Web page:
2. In Crim. Case No. 11620-R, accused-appellant SPO1 Jose Bangcado is found GUILTY of murder under Art. 248 of the Revised Penal Code, qualified by treachery, and is sentenced to reclusion perpetua and to pay the heirs of the victim Leandro Adawan ₱75,000.00 as indemnity for his death, ₱93,100.00 as actual damages, ₱200,000.00 as moral damages, and to pay the costs;

3. In Crim. Case No. 11621-R, accused-appellant SPO1 Jose Bangcado is found GUILTY of frustrated murder under Art. 248 in relation to Art. 6 of the Revised Penal Code. Applying the Indeterminate Sentence Law, and in the absence of modifying circumstances, he is sentenced to an indeterminate prison term of eight (8) years two (2) months and ten (10) days of prision mayor medium, as minimum, to fourteen (14) years four (4) months and ten (10) days reclusion temporal medium, as maximum, for the frustrated murder of the victim Julio Clemente, and pay him ₱100,000.00 as moral damages, and to pay the costs; and,

4. In Crim. Case No. 11622-R, accused-appellant SPO1 Jose Bangcado is found GUILTY of frustrated murder under Art. 248 in relation to Art. 6 of the Revised Penal Code. Applying the Indeterminate Sentence Law, and in the absence of modifying circumstances, he is sentenced to an indeterminate prison term of of eight (8) years two (2) months and ten (10) days of prision mayor medium, as minimum, to fourteen (14) years four (4) months and ten (10) days of reclusion temporal medium, as maximum, for the frustrated murder of Pacson Cogasi, and pay him ₱100,000.00 as moral damages, and to pay the costs.

There being no finding of conspiracy with accused-appellant SPO1 Jose Bangcado, PO3 Cesar Banisa is ACQUITTED of all the charges against him and, consequently, is ordered released from custody in connection with herein cases, unless he is held for other lawful causes.


Mendoza, Quisumbing, Buena, and De Leon, Jr., JJ., concur.


1 Bangcado is also spelled "Bongcado" in the records; TSN, 18 March 1997, p. 3.

2 Decision penned by Judge Joven F. Costales, Acting Presiding Judge, RTC-Br. 3, Baguio City, prom. 1 July 1997.

3 TSN, 27 May 1997, p. 8.

4 TSN, 17 April 1996, p. 15.

5 People v. Villalobos, G.R. No. 71526, 27 May 1992, 209 SCRA 304, 315.

6 People v. Silvestre, G.R. No. 127573, 12 May 1999, 307 SCRA 68, 83.

7 People v. Siguin, G.R. No. 126517, 24 November 1998, 299 SCRA 124, 137, citing People v. Marollano, G.R. No. 105004, 24 July 1997, 276 SCRA 84.

8 Exh. "A."

9 People v Morin, G.R. No. 101794, 24 February 1995, 241 SCRA 709, 715. See also People v. Tabones, G.R. No. 129695, 17 March 1999, 304 SCRA 781, 791.

10 TSN, 22 April 1997, p. 7.

11 TSN, 22 April 1997, pp. 48-49.

12 TSN, 27 May 1997, p. 15.

13 TSN, 26 May 1997, p. 5..

14 TSN, 26 May 1997, p. 10.

15 TSN, 27 May 1997, pp. 12-13.

16 Rollo, p. 186.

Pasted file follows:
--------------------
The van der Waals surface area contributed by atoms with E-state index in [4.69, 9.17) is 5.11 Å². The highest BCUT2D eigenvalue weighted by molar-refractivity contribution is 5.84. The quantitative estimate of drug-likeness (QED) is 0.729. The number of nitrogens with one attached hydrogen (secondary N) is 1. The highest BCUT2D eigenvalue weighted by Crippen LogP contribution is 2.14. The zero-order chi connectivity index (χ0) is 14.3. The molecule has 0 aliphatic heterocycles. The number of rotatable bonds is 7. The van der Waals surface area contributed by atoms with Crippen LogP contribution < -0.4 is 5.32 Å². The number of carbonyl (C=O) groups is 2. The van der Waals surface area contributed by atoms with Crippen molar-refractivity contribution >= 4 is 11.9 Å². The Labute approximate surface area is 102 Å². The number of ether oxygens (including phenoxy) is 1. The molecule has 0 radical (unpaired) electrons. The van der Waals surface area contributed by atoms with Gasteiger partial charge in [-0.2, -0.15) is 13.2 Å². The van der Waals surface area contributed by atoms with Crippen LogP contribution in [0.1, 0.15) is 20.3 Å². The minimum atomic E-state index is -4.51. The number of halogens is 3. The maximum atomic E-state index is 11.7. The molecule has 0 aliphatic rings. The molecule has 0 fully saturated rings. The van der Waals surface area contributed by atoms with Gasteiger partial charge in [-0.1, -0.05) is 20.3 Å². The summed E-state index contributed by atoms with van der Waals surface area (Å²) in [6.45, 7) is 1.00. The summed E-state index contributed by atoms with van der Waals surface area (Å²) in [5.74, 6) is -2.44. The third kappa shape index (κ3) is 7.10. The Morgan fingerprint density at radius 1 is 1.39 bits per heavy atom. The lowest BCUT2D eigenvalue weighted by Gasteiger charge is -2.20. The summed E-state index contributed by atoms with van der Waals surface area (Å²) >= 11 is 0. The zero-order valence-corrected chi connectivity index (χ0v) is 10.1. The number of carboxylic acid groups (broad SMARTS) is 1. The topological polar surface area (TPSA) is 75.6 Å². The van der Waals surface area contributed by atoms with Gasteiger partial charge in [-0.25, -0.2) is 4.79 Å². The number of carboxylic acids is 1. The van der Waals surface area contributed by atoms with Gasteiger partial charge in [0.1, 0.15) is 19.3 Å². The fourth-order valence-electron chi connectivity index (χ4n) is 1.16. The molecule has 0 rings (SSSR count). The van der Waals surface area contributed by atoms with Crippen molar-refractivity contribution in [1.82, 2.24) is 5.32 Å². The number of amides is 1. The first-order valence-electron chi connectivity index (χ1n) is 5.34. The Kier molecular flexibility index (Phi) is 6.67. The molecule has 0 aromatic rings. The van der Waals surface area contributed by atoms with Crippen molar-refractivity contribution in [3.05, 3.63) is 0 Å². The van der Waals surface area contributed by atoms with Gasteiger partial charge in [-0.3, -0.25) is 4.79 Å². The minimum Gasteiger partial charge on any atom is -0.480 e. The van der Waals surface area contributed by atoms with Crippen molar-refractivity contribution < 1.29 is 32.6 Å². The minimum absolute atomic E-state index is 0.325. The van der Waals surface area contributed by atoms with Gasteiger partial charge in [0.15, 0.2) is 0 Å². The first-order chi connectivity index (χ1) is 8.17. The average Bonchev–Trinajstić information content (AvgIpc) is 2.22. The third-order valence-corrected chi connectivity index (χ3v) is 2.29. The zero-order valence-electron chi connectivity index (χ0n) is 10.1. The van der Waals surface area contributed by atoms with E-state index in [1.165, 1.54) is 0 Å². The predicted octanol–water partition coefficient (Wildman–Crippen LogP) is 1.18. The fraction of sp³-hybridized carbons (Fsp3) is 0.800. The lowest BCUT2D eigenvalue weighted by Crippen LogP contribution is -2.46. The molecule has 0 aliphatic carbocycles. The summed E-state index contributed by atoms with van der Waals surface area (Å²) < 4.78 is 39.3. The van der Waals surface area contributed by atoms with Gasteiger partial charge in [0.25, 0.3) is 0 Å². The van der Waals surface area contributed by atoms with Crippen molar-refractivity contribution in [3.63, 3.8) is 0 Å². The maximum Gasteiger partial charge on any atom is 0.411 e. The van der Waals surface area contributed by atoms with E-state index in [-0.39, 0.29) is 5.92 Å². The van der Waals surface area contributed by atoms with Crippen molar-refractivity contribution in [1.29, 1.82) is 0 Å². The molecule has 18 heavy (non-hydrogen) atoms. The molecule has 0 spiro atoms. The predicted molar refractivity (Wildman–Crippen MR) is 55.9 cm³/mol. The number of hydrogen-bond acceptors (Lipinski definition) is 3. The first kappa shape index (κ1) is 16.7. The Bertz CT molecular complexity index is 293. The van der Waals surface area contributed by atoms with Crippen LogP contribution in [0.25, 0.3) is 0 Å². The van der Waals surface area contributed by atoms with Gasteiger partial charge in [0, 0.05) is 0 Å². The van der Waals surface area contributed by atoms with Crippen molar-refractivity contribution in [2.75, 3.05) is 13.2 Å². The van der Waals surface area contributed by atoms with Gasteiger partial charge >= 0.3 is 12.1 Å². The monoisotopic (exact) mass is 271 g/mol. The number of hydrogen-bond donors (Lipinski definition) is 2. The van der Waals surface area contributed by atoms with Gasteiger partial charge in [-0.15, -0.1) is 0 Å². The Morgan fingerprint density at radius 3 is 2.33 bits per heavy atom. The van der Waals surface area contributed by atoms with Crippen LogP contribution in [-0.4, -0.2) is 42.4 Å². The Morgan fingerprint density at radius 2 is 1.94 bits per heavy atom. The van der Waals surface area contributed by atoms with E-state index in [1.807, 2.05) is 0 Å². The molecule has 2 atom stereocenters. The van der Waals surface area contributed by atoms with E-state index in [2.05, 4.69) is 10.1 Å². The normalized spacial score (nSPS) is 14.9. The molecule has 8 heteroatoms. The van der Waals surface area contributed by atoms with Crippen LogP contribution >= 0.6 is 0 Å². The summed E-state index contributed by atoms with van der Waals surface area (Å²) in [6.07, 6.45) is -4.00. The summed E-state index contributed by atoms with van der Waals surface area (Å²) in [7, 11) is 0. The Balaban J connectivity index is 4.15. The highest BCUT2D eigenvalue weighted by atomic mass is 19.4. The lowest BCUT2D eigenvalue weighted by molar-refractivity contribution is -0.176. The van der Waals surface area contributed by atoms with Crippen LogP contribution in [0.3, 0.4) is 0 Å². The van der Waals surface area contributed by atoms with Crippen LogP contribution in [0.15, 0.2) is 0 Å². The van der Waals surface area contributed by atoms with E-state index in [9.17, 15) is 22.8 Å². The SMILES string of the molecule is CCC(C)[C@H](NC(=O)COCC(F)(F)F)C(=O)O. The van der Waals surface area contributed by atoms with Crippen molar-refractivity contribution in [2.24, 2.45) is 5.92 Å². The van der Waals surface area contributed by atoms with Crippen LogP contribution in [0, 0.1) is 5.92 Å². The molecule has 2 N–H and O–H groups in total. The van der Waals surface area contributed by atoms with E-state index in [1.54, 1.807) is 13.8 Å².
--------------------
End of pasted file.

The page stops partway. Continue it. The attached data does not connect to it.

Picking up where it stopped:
17 People v. Gementiza, G.R. No. 123151, 29 January 1998, 285 SCRA 478, 487.

18 See People v. Belaro, G.R. No. 99869, 26 May 1999, 307 SCRA 591.

19 People v. Villanueva, G.R. No. 122746, 29 January 1999, 302 SCRA 380, 399.

20 People v. Villalobos, G.R. No. 71526, 27 May 1992, 209 SCRA 304, 315.

21 People v. Abigan, No. L- 69674, 15 September 1986, 144 SCRA 132, 137.

22 People v. Valdez, G.R. No. 127663, 11 March 1999, 304 SCRA 611, 625, citing People v Cabundoc, G.R. No. 118321, 15 October 1996, 263 SCRA 187, 199.

23 Rollo, p. 21.

24 Rollo, p. 128.

25 RULES OF COURT, Rule 130, Sec. 32.

26 TSN, 22 April 1997, pp. 26-27; and TSN, 27 May 1997, p. 3.

27 TSN, 17 Nov. 1993, p. 12.

28 Sworn statement of Julio Clemente, 12 July 1993.

29 TSN, 24 November 1993, p. 6.

30 TSN, 25 November 1993, p. 7-8.

31 People v. Tabones, G.R. No. 129695, 17 March 1999, 304 SCRA 781, 793.

32 People v. Peñaflorida, G.R. No. 130550, 2 September 1999, 313 SCRA 563, 572.

33 People v. Navarro, G.R. No. 129566, 7 October 1998, 297 SCRA 331, 351.

34 People v. Elijorde, G.R. No. 126531, 21 April 1999, 306 SCRA 188, 197-98.

35 People v. Joyno, G.R. No. 123982, 15 March 1999, 304 SCRA 655, 670.

36 TSN, 21 January 1997, p. 14.

37 Id., p. 15.

38 Rule 130, Sec. 27. Offer of compromise not admissible. x x x x In criminal cases, except those involving quasi-offenses (criminal negligence) or those allowed by law to be compromised, an offer of compromise by the accused my be received in evidence as an implied admission of guilt x x x x

39 TSN, 18 March 1997, p. 17.

40 Rollo, p. 129.

41 Id.

42 Wigmore, RULE ON EVIDENCE, Sec. 1061, p . 30.

43 People v. Manzano, No. L-38449, 25 November 1982, 118 SCRA 705; People v. Manuel, G.R. No. 92503, 8 July 1991, 198 SCRA 1818.

44 People v. Macatana, G.R. No. 57061, 9 May 1988, 161 SCRA 235, 244-245.

45 Id., p. 244-45.

46 People v. Verde, G.R. No. 119077, 10 February 1999, 302 SCRA 690, 706, citing Pantranco North Express, Inc. v. Baesa, G.R. Nos. 79050-51, 14 November 1989, 179 SACRA 384, 394, 395.

47 Pantranco North Express, Inc. v. Baesa, G.R. Nos. 79050-51, 14 November 1989, 179 SACRA 384, 394, 395.

48 Id.

49 See Sanitary Steam Laundry, Inc. v. Court of Appeals, G.R. No. 119092, 10 December 1998, 300 SCRA 20.

50 See Note 17.

51 Id., p. 15.

52 People v. Victor, G.R. No. 127903, 9 July 1998, 292 SCRA 186, 200.

53 Id., p. 200.

54 Id., p. 201.